encoding and retrieval episodes is most important for facilitating successful recall. The

more similar the two episodes are in terms of intrinsic and extrinsic components, the

more likely it is that the memory trace is recalled. This encoding specificity principle

forms the underlying basis for the similarity principle, which provides a context change

effect explanation. According to the similarity principle, the context change effect is due

to the higher degree of difference between mismatched environments than when the









environments are the same. Ideally, environments with the most differences on the most

dimensions will result in a larger context change effect. However, this hypothesis is too

general: it does not specify what these intrinsic and extrinsic cues are. It is difficult to

make predictions, experimentally manipulate variables that will produce the most context

change, or control for variability because these cues are not defined.

The integration hypothesis (Baddeley, 1982) states that in order for the context to

influence memory the study material must be integrated with contextual cues during

encoding. Therefore, recall of the study material is highly dependent on these contextual

cues. This hypothesis has recently found support by studies examining context

integration (Earles, Smith, & Park, 1994; Eich, 1985; Park, Smith, Morrell, Puglisi, &

Dudley, 1990; Smith, Park, Earles, Shaw, & Whiting, 1998). These studies concluded

that environmental context cues were utilized only when participants were instructed to.

Not surprisingly, a context change effect was observed only when participants were

instructed to integrate the study materials with elements of the environment. However,

the integration process does not predict any context change effect for incidental

environmental context effects. Past studies have found reliable effects (Smith, 1979,

1985; 1986) and therefore this hypothesis has been viewed as not a strong explanation of

environmental context change effect.

Eich's (1995) mood mediation hypothesis states that environmental context change

can be explained by mood-dependent memory. Participants' moods vary across

environmental episodes and these moods become intrinsically tied to environmental cues.

Therefore, during retrieval, participants can access mood dependent cues as retrieval cues

to recall. Hence, when the learning and testing environments match, participants are able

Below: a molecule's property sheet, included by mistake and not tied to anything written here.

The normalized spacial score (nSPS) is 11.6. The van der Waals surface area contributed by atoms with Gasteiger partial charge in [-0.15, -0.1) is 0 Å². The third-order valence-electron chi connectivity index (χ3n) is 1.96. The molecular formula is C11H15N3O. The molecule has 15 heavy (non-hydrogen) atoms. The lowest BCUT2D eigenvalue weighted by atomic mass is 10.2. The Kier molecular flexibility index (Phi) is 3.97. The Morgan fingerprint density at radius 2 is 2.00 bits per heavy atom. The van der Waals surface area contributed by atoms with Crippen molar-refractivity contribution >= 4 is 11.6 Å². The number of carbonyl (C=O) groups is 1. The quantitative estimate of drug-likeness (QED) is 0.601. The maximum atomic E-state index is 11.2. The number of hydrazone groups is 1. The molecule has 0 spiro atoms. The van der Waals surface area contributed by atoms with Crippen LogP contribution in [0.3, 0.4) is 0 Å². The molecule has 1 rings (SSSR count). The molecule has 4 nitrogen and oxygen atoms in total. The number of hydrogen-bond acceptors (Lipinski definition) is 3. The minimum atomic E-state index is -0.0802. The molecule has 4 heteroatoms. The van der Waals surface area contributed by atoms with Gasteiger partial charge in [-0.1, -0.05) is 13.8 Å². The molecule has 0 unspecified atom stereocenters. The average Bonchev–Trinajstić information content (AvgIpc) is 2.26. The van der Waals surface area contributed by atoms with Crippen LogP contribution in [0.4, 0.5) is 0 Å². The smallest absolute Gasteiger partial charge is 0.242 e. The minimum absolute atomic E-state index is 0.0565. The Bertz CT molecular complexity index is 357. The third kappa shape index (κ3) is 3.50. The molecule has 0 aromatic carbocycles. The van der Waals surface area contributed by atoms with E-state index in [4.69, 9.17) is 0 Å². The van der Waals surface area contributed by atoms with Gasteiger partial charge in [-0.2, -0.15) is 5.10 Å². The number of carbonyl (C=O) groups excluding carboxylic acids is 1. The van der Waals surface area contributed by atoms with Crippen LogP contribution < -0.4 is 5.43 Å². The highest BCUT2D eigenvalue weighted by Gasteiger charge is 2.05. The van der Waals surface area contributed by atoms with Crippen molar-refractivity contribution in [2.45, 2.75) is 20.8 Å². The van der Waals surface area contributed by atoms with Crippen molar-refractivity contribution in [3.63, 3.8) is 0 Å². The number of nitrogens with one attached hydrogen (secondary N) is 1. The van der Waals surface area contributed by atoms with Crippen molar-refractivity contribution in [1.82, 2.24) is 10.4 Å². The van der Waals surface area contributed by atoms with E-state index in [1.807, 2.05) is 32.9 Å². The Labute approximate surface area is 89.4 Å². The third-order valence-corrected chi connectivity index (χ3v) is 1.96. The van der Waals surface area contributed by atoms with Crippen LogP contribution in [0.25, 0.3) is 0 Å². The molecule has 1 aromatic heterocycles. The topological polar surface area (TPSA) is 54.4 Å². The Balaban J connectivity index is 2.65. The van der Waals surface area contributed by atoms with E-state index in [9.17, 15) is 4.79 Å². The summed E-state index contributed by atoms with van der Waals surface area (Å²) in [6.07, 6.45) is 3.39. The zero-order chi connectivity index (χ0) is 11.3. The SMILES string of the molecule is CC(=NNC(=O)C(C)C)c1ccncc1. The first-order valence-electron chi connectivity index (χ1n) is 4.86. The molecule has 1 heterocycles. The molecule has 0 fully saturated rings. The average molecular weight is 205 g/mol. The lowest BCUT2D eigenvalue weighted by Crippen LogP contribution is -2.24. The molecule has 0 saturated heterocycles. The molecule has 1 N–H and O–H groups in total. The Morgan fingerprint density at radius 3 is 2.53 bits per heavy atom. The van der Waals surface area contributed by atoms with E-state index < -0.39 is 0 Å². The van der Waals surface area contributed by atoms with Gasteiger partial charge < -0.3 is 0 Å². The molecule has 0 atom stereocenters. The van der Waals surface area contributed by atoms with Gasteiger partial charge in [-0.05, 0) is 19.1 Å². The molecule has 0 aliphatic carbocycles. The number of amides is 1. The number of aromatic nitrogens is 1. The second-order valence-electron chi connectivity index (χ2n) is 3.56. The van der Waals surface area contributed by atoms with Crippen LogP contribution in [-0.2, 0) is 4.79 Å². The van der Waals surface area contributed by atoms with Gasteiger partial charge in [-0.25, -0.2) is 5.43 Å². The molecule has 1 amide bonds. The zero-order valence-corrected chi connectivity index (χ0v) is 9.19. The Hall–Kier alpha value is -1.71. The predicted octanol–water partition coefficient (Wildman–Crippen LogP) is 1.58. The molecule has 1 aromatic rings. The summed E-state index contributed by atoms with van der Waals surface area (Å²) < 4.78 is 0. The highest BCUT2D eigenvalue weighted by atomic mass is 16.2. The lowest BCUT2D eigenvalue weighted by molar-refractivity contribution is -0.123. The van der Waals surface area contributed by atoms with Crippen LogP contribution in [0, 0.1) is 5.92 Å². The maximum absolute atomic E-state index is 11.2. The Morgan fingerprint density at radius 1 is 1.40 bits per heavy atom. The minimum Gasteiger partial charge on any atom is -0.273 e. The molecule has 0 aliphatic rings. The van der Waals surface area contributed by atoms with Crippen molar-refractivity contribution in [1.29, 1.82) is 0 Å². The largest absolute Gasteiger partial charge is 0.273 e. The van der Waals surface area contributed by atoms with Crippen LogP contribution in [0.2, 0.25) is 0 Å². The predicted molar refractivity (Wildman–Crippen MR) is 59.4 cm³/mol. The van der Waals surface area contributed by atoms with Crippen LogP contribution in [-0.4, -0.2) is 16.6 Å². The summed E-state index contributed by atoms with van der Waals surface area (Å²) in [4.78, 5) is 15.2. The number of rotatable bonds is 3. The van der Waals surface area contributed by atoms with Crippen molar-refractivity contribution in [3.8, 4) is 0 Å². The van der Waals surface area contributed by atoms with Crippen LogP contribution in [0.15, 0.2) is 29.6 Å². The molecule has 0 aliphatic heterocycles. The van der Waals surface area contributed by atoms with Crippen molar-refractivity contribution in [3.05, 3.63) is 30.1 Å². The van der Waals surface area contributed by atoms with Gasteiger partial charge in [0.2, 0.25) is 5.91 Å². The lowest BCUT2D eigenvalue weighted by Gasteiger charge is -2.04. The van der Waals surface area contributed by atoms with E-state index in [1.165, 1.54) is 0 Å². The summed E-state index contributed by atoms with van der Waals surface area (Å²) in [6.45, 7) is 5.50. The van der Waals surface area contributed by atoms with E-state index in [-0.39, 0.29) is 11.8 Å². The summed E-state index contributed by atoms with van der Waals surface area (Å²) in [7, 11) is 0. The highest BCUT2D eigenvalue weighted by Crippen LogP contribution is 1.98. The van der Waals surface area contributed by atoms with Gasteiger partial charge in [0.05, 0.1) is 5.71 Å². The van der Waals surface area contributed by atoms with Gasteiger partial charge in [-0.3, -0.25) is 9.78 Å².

to access their mood-dependent memory. A context change effect is observed when the

environments do not match and participants cannot access their mood-dependent

memory. However, mood mediation hypothesis has been unable to explain the effects of

material type eliciting associative or non-associative processing, test type, etc. (Smith,

1995; Smith & Vela, 2001). Researchers have pointed out that mood-dependent memory

may be a reflection of mental context (Smith, 1995). It is unlikely that changing

locations could produce a large enough change in mood that would be robust; even strong

effort to manipulate mood directly rarely result in effect sizes that reach or exceed the

environmental context change effects.

As an alternative, Glenberg (1997) suggested that information from the world is

continuously represented unless suppressed, which occurs in order to free up cognitive

resources for more demanding tasks. In other words, environmental context cues are

suppressed due to cognitive load. This idea informed two explanations of environmental

context-dependent memory: the overshadowing hypothesis and the outshining

hypothesis.

The overshadowing hypothesis (as described in Smith, 1988; Smith & Vela. 2001)

states that context changes are due to a failure to encode environment contextual cues for

a variety of reasons, such as control of attention or conceptual processing of study

materials. Like the term implies, if environmental cues are overshadowed by other

factors during encoding and are not stored, contextual change will not affect recall.

Therefore, in the absence of factors that may overshadow environmental cues (e.g.

material that allows for associative processing or that draws attention away from the

environment), a context change should be observed.









Smith's (1978; 1979; 1985; 1988) outshining hypothesis proposes that

environmental cues are not used if other better cues are available. In other words, better

non-contextual cues will outshine environmental cues much like the sun outshining all

other celestial bodies in our sky. Unlike the overshadowing hypothesis, the outshining

hypothesis states that environmental context cues are encoded, but are not utilized during

retrieval because better cues are available. Better cues can be defined as deeper

processing of the material, generation of better retrieval cues due to deeper encoding

strategies, or those that encourage inter-item associations.

The overshadowing and the outshining hypotheses may seem similar in that they

both specifies failures of the environmental context change effect, but they are actually